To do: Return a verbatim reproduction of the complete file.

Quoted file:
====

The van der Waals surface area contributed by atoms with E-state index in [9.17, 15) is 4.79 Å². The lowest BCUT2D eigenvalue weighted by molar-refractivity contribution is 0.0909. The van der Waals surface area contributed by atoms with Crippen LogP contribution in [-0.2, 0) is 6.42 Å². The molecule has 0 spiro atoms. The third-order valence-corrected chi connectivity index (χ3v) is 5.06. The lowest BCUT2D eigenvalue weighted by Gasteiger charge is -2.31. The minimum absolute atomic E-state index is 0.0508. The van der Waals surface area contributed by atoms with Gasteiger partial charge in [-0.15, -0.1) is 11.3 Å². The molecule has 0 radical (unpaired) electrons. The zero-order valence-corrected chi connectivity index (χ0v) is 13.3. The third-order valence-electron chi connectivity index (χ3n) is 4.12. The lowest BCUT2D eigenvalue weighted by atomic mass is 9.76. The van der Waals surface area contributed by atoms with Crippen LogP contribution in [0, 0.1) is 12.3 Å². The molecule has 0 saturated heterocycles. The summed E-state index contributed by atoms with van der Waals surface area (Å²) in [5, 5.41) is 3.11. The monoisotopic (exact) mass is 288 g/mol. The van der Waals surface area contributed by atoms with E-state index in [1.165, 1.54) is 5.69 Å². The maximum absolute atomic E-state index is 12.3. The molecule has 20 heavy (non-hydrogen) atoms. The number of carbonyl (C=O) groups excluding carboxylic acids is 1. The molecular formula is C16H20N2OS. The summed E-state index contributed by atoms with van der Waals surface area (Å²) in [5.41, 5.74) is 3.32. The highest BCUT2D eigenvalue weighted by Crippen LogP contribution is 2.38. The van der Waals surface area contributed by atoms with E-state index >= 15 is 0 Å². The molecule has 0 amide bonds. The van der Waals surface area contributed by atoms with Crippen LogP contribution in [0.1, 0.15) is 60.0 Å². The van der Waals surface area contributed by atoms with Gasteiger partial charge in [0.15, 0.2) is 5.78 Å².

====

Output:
The van der Waals surface area contributed by atoms with E-state index in [9.17, 15) is 4.79 Å². The lowest BCUT2D eigenvalue weighted by molar-refractivity contribution is 0.0909. The van der Waals surface area contributed by atoms with Crippen LogP contribution in [-0.2, 0) is 6.42 Å². The molecule has 0 spiro atoms. The third-order valence-corrected chi connectivity index (χ3v) is 5.06. The lowest BCUT2D eigenvalue weighted by Gasteiger charge is -2.31. The minimum absolute atomic E-state index is 0.0508. The van der Waals surface area contributed by atoms with Gasteiger partial charge in [-0.15, -0.1) is 11.3 Å². The molecule has 0 radical (unpaired) electrons. The zero-order valence-corrected chi connectivity index (χ0v) is 13.3. The third-order valence-electron chi connectivity index (χ3n) is 4.12. The lowest BCUT2D eigenvalue weighted by atomic mass is 9.76. The van der Waals surface area contributed by atoms with Crippen LogP contribution in [0, 0.1) is 12.3 Å². The molecule has 0 saturated heterocycles. The summed E-state index contributed by atoms with van der Waals surface area (Å²) in [5, 5.41) is 3.11. The monoisotopic (exact) mass is 288 g/mol. The van der Waals surface area contributed by atoms with E-state index in [1.165, 1.54) is 5.69 Å². The maximum absolute atomic E-state index is 12.3. The molecule has 20 heavy (non-hydrogen) atoms. The number of carbonyl (C=O) groups excluding carboxylic acids is 1. The molecular formula is C16H20N2OS. The summed E-state index contributed by atoms with van der Waals surface area (Å²) in [5.41, 5.74) is 3.32. The highest BCUT2D eigenvalue weighted by Crippen LogP contribution is 2.38. The van der Waals surface area contributed by atoms with E-state index >= 15 is 0 Å². The molecule has 0 amide bonds. The van der Waals surface area contributed by atoms with Crippen LogP contribution in [0.1, 0.15) is 60.0 Å². The van der Waals surface area contributed by atoms with Gasteiger partial charge in [0.15, 0.2) is 5.78 Å².